The number of projects that fail every year might surprise you. Project Management Institute’s research revealed that around 50% of projects failed every year from the years 2019-2021 globally every year (although only 12-15% were complete failures).

But what’s causing all these projects to fail, and are your projects at risk? If you’re making one of the following five fatal mistakes, they might be. 

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1. Your project managers aren’t well-trained

Project managers have a lot of responsibility, but one survey ranked “poorly trained project managers” as the second biggest challenge to project management. If you hire inexperienced or unskilled managers, you’re putting your projects at risk.

The solution: If you need to hire someone new or bring in someone externally, make sure you vet their credentials and experience specific to project management. And if you want to promote someone in your organisation, be sure to provide them with training and a clear career path. 

2. There’s a general lack of clarity and business goals are unclear

Many projects fail because the project goals and deliverables are unclear, as PMI’s research found. If you diagnose the root cause of this lack of clarity, you might find that there’s a bigger problem at hand – the project lacks a clear business case. When your teams aren’t clear on what’s expected of them, and what outputs they need to produce and how your company or your customer will benefit from the result, delivering projects becomes a challenge.

The solution: Before starting a project, develop a business case that clearly defines the project’s rationale. A valid business case is when the expected benefits of the project outweigh the costs, risks, and potential “consequences”. After developing a clear business case, make sure your teams are aligned on the project deliverables and that each team member knows what’s expected of them.

3. You’re not using the right software 

Organisations need software to scale project management. Otherwise, as you take on more projects, you’ll face challenges like:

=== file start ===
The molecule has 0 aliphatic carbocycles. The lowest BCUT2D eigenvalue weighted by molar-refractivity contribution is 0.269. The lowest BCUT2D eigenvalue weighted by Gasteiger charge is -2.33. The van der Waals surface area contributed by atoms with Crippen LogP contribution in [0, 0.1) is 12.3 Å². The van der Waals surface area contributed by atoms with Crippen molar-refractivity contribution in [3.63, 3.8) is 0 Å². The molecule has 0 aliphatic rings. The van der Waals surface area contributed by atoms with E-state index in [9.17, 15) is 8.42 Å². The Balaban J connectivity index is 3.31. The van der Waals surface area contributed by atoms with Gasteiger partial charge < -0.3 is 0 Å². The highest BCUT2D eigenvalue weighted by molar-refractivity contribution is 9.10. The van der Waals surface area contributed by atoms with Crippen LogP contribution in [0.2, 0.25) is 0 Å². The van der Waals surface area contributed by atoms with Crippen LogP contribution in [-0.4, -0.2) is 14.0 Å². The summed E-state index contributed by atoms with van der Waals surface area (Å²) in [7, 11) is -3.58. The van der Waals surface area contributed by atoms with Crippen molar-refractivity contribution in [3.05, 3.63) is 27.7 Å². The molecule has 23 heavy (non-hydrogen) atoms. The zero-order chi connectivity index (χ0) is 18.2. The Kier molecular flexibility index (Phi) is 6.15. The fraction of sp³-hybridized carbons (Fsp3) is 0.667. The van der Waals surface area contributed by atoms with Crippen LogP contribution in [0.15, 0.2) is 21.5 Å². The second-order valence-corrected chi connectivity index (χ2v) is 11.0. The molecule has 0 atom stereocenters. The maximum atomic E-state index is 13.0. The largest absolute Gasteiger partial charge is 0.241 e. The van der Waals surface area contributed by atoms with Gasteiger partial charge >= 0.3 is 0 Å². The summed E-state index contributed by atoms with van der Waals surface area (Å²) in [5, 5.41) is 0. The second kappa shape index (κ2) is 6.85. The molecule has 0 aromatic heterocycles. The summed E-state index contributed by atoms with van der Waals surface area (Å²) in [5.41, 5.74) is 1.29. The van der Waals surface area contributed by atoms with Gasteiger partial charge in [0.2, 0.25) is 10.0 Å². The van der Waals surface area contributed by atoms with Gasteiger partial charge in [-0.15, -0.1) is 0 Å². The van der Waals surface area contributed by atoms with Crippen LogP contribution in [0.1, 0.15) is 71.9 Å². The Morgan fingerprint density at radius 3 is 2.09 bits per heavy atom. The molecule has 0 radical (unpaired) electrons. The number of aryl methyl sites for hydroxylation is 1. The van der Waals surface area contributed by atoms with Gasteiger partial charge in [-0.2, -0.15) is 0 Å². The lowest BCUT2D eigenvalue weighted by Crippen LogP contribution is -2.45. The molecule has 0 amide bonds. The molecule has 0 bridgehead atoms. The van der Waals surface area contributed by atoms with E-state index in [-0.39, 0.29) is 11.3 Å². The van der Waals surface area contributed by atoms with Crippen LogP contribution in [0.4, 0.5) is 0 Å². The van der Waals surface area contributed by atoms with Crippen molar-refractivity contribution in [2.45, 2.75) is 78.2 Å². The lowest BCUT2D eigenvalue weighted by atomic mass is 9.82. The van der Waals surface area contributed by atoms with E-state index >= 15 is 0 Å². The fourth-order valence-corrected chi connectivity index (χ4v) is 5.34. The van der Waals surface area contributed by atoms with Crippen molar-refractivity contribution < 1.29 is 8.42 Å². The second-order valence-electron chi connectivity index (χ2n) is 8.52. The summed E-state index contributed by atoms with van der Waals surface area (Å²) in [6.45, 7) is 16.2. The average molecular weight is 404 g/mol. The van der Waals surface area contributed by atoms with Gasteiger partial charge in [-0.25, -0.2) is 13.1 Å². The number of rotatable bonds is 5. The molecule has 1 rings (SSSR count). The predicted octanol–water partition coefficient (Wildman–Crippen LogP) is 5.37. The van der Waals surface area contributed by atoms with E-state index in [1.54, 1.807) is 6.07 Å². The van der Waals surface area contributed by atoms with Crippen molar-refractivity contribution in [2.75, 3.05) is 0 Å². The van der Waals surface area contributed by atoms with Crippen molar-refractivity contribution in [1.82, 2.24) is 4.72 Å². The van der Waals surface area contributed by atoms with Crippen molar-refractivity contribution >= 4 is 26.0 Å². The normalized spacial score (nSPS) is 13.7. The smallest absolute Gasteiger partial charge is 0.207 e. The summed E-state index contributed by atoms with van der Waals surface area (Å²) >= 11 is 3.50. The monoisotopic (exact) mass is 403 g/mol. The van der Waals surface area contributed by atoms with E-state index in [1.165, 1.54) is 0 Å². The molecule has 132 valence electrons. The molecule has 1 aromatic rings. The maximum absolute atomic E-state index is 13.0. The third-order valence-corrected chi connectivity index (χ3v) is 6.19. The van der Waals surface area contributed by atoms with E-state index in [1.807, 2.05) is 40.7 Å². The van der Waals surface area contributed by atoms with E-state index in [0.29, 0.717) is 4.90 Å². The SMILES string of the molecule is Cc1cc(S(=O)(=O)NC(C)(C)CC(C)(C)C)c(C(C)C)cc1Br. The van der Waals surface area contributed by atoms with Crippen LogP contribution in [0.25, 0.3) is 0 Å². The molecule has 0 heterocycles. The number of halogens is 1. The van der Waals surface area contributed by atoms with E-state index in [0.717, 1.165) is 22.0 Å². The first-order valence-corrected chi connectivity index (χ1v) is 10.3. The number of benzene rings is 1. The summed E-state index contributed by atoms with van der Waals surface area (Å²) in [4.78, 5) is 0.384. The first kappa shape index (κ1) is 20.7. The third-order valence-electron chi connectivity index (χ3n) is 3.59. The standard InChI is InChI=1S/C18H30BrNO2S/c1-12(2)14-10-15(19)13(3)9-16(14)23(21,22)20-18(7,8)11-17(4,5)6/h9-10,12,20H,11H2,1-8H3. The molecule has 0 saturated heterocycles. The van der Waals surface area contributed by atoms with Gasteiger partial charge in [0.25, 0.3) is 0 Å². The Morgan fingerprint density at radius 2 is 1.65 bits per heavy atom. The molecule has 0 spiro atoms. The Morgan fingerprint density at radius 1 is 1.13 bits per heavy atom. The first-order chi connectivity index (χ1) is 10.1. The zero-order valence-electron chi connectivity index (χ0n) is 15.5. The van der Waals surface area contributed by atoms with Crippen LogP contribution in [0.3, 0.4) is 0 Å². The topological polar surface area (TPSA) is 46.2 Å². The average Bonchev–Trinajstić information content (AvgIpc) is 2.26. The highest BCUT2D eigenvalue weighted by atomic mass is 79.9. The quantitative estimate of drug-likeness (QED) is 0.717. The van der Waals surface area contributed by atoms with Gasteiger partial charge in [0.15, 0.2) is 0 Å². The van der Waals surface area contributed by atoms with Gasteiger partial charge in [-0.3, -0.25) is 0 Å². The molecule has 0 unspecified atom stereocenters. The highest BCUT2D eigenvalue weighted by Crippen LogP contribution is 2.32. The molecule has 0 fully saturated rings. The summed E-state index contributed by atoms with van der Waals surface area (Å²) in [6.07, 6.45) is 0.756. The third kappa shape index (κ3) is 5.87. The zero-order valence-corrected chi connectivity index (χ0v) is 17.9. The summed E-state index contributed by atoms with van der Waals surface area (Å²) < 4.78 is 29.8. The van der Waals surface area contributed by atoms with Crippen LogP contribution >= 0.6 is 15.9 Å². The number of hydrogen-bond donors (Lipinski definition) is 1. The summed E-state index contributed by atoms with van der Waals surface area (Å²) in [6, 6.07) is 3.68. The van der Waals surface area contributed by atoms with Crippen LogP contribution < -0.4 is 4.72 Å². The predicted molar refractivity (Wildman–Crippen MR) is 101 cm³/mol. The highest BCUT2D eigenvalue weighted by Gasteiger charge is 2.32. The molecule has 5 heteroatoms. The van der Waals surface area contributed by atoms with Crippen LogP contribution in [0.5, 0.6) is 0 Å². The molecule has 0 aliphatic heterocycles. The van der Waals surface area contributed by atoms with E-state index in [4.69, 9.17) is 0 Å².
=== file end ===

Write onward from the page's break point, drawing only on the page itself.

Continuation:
• Team members aren’t clear on their responsibilities.
  • Workflows become chaotic.
  • Progress is difficult to track and you lack real-time insights into project performance.

You’re also depriving yourself of the many ways that project management software can improve the way you work, such as with workflow automation, AI, automatic updates and notifications or project cost management features, etc.

The solution: Whether you choose a dedicated project management tool or a business management solution with project management features, make sure the system reflects the way your teams work.

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4. Poor resource planning 

How often are your project managers adding team members to a project based on their availability, instead of their skillsets and experience? This mistake can really hurt the chances of your project’s success, because you’ll have team members owning responsibilities that they’re not comfortable with, leading to delays, inefficiencies, and possibly outright failures.

The solution: Encourage project managers to proactively manage resource allocation. If you need particular resources for a project, try to work around their availability. 

5. Scope creep isn’t managed properly

Scope creep is when unplanned changes and requests change the scope of your project – you might end up with more deliverables or deviate from your original project goals. It can start with one, seemingly simple request, but then one change is followed by another and before you know it, there’s chaos. 

The solution: Empower your project managers to effectively manage scope creep by clearly defining project deliverables and goals beforehand, and encouraging them to scrutinise any change requests. 

Over to you

Successful project management helps organisations consistently deliver expected outcome on time and budget and achieve business goals. But project management is a complex, evolving discipline that comes with its share of challenges and pitfalls, so it’s really important to cultivate a culture of learning and improvement. If you train your teams and project managers to follow the best practices and plan around potential pitfalls, you’ll have more successful projects delivered.

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